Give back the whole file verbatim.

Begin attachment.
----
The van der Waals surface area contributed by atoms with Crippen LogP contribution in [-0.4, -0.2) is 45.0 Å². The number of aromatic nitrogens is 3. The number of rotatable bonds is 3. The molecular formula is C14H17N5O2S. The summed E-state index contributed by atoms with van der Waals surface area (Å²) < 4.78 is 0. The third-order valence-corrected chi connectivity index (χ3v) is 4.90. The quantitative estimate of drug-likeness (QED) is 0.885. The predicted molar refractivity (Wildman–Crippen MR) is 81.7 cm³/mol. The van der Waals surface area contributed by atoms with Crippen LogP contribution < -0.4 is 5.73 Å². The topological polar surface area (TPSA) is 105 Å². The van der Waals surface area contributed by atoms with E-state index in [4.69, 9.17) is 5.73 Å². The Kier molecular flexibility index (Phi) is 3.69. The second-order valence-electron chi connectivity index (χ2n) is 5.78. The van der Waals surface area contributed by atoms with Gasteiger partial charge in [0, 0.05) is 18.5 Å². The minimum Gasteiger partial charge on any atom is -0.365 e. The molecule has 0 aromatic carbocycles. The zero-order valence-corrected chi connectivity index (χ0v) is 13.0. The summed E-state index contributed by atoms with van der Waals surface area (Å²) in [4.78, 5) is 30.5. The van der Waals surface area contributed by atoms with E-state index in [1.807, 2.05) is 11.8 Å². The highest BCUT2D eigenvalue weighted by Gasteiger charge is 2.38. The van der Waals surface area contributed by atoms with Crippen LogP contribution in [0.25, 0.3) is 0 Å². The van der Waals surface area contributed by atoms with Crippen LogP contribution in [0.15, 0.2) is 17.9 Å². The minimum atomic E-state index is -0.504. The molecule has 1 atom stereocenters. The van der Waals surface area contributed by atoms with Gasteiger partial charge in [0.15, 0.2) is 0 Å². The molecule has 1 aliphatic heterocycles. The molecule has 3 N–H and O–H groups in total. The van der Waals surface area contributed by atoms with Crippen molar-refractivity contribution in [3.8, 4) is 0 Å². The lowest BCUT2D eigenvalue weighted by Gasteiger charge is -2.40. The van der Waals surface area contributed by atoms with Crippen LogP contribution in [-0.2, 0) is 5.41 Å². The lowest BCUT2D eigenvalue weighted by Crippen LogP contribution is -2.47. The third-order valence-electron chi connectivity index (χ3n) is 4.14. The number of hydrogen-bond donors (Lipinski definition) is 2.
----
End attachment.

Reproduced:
The van der Waals surface area contributed by atoms with Crippen LogP contribution in [-0.4, -0.2) is 45.0 Å². The number of aromatic nitrogens is 3. The number of rotatable bonds is 3. The molecular formula is C14H17N5O2S. The summed E-state index contributed by atoms with van der Waals surface area (Å²) < 4.78 is 0. The third-order valence-corrected chi connectivity index (χ3v) is 4.90. The quantitative estimate of drug-likeness (QED) is 0.885. The predicted molar refractivity (Wildman–Crippen MR) is 81.7 cm³/mol. The van der Waals surface area contributed by atoms with Crippen LogP contribution < -0.4 is 5.73 Å². The topological polar surface area (TPSA) is 105 Å². The van der Waals surface area contributed by atoms with E-state index in [4.69, 9.17) is 5.73 Å². The Kier molecular flexibility index (Phi) is 3.69. The second-order valence-electron chi connectivity index (χ2n) is 5.78. The van der Waals surface area contributed by atoms with Gasteiger partial charge in [0, 0.05) is 18.5 Å². The minimum Gasteiger partial charge on any atom is -0.365 e. The molecule has 0 aromatic carbocycles. The zero-order valence-corrected chi connectivity index (χ0v) is 13.0. The summed E-state index contributed by atoms with van der Waals surface area (Å²) in [4.78, 5) is 30.5. The van der Waals surface area contributed by atoms with E-state index in [1.807, 2.05) is 11.8 Å². The highest BCUT2D eigenvalue weighted by Gasteiger charge is 2.38. The van der Waals surface area contributed by atoms with Crippen LogP contribution in [0.25, 0.3) is 0 Å². The van der Waals surface area contributed by atoms with Crippen LogP contribution in [0.15, 0.2) is 17.9 Å². The minimum atomic E-state index is -0.504. The molecule has 1 atom stereocenters. The van der Waals surface area contributed by atoms with Gasteiger partial charge in [0.15, 0.2) is 0 Å². The molecule has 1 aliphatic heterocycles. The molecule has 3 N–H and O–H groups in total. The van der Waals surface area contributed by atoms with Crippen molar-refractivity contribution in [3.8, 4) is 0 Å². The lowest BCUT2D eigenvalue weighted by Gasteiger charge is -2.40. The van der Waals surface area contributed by atoms with Crippen LogP contribution in [-0.2, 0) is 5.41 Å². The lowest BCUT2D eigenvalue weighted by Crippen LogP contribution is -2.47. The third-order valence-electron chi connectivity index (χ3n) is 4.14. The number of hydrogen-bond donors (Lipinski definition) is 2.